Plantinga’s response is to ask whether God’s devising and guiding evolution is really as ridiculous as believing that Superman is the source of life on earth. He argues that atheism is significantly like solipsism—the belief that no one exists but oneself—because both deny the existence of particular personal beings (atheism denies the existence of God; solipsism denies the existence of other people). In doing so, both disregard ostensibly hardwired beliefs held by the vast majority of humanity, and both are difficult to support rationally. Plantinga writes:
Atheism is a lot more like solipsism than theism is like Supermanism. Superman is certainly an impressive young fellow, but clearly not much greater than Captain Marvel, or even the Green Lantern. God, on the other hand, is all-knowing, all-powerful, and wholly good; furthermore, God has these properties essentially. . . . Of course we can modify the Superman story to make Superman more like God, [but eventually, Superman simply becomes a different] name for God.
In other words, if, in order to make “Supermanism” more plausible, Dennett designates Superman as omnipotent, omniscient, the loving and good creator of the universe (instead of just a tough Kryptonian in a red cape), then he is really invoking God by default, even if he uses “Superman” as the moniker.
Plantinga agrees with Dennett that evolution rewards reliable cognitive faculties but questions why our faculties should be reliable given atheistic naturalism. Nor, he observes, is it the case that science tacitly assumes there is no God. Many scientists see themselves “exploring, explaining, and discovering how this world—a world that God has created—works.”
Finally, Plantinga admonishes that advancing the view that science and religion are necessarily irreconcilable in fact harms both. The potential harm to religion is well understood. But if forced to choose between the two, many people will opt for religion and so reject science. A dogmatic (and false) dichotomy between religion and science could thus cripple the public subsidies on which the modern scientific enterprise depends.
Dennett reiterates that “Superman” is as good an explanation for life on earth as is God. “Supermanism” lacks only God’s advantage of being grounded in “an ancient tradition with many eminent contributors.” But just because innumerable smart and illustrious people, including scientists, believe in God does not mean that God really exists. Dennett concludes by denouncing miracles—an attack Plantinga anticipates by underscoring that science describes only “the normal course of things” and so does not exclude the possibility of God’s intermittently acting in exception to “the normal course of things.”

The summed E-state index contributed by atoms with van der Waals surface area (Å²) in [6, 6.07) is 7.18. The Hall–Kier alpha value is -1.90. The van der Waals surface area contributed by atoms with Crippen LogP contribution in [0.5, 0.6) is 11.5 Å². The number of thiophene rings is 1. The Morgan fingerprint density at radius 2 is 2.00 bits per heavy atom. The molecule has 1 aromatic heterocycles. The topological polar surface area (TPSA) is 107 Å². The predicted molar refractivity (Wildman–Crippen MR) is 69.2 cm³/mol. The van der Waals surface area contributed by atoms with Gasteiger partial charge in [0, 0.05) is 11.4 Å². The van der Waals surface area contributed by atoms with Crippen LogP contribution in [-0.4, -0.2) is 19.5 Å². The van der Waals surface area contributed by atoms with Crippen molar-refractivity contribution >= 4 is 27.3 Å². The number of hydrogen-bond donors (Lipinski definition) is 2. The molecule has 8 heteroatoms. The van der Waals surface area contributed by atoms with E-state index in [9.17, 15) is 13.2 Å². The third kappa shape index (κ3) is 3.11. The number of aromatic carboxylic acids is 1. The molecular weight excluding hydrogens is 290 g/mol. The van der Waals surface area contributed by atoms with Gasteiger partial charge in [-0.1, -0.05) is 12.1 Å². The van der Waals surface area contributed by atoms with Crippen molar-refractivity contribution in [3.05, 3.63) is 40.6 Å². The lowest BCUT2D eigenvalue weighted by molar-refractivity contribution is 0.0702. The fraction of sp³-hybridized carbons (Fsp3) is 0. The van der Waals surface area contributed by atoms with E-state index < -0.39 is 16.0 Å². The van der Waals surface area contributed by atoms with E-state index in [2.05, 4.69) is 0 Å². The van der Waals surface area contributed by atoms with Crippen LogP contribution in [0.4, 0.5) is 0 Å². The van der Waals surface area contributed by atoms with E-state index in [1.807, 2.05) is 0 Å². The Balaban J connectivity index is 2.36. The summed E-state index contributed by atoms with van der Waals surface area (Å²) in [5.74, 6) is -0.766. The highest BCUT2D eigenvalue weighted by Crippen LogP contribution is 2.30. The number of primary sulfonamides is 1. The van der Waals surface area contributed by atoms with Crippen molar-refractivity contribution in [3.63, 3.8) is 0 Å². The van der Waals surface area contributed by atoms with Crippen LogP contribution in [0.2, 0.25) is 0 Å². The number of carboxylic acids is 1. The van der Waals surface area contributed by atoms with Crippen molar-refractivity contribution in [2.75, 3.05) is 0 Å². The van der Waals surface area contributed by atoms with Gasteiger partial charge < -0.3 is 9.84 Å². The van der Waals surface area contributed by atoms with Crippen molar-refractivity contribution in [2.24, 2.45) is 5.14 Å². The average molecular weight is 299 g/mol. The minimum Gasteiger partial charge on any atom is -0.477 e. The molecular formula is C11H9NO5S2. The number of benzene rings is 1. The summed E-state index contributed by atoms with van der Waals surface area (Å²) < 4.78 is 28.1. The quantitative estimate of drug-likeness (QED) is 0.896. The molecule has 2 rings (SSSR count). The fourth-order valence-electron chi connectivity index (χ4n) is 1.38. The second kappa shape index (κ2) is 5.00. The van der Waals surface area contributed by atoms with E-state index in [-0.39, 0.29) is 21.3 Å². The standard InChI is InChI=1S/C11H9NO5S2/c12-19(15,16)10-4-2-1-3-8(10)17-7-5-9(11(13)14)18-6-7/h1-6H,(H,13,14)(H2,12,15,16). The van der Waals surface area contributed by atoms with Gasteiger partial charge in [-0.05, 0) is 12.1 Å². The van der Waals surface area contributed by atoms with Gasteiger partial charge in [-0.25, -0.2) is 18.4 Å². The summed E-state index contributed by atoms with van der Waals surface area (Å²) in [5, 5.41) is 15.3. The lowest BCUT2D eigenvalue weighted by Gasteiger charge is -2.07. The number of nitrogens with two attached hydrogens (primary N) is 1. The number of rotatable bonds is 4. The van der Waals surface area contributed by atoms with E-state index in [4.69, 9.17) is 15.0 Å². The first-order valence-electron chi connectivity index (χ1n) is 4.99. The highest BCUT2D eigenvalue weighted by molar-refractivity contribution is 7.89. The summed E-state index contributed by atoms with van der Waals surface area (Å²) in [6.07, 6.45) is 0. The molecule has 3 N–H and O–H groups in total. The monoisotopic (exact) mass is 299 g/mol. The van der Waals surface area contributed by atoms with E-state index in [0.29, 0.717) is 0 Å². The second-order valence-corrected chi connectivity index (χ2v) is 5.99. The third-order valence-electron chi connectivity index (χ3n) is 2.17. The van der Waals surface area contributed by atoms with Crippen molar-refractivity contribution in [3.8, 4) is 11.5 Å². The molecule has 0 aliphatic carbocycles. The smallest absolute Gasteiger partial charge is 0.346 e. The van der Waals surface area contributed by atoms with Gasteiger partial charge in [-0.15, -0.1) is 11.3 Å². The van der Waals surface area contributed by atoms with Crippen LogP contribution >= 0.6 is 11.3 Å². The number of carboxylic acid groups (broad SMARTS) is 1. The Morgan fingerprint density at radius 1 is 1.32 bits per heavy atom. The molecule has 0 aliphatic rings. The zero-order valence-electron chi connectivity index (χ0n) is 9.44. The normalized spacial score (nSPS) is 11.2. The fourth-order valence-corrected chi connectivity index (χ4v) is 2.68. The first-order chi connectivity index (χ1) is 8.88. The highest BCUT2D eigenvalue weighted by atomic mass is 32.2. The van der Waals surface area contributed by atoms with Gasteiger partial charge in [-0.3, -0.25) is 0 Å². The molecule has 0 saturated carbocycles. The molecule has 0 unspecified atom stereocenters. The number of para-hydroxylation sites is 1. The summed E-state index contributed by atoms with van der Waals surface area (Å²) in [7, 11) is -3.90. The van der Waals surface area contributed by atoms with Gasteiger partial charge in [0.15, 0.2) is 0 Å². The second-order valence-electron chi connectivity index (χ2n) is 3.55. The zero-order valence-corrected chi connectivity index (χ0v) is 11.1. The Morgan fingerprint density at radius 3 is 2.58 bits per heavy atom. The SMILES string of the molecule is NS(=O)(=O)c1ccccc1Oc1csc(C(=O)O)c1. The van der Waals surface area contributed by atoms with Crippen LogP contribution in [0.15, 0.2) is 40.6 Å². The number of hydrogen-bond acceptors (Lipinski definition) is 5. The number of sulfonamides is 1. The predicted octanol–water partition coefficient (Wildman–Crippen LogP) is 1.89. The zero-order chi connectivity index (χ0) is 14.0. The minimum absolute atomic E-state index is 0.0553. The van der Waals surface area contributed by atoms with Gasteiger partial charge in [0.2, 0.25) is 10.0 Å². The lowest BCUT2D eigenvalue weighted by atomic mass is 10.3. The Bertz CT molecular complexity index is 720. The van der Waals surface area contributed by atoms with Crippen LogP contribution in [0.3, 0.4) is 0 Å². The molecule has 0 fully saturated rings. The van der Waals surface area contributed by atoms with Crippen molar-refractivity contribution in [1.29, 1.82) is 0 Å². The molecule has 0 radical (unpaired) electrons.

The contributions to Science and Religion: Are They Compatible? might be criticized on several fronts. Plantinga powerfully argues that atheism might be less compatible with evolution than Christian theism, but his bolder assertion that atheistic naturalism is incompatible with evolutionary theory or science is less persuasive. Also, Plantinga at times employs abstract philosophical equations that might impress analytic philosophers but will probably evoke glazed stares from readers with no training in formal logic.
As for Dennett, belittling Michael Behe and Intelligent Design refutes neither of them. And in contrast with numerous philosophical arguments and evidence for God’s existence compiled, for example, by Boston College philosophers Peter Kreeft and Ronald K. Tacelli in Handbook of Christian Apologetics (1994), there is really no rational basis for Dennett’s facetious “Supermanism.” Ridicule is, in the end, not very philosophical.
Moreover, positing Superman or other aliens as the source for life on earth only pushes the question of origins back a notch: Who or what created the aliens? Avoiding an infinite causal regress requires something or someone (such as God) outside, above, or beyond our known physical laws to initiate the universe and life within it.
Dismissing smart Christians as irrelevant to the truth of Christianity is hypothetically sustainable, since smart people can be mistaken even about what matters most to them. But this is a curious argument for Dennett, given his status as a founding figure of the “Brights” movement, which campaigns to replace the term “atheist” with “Bright” as the standard designation for people who are confident God does not exist.
Science and Religion: Are They Compatible? is a pithy pamphlet addressing a truly fundamental question. If Dennett is correct that science and religion are incompatible, a complete and irrevocable breakup seems inevitable. If Plantinga is right, then science and religion, or science and Christianity at least, may enjoy a thriving marriage, since they are in fact a match made in heaven.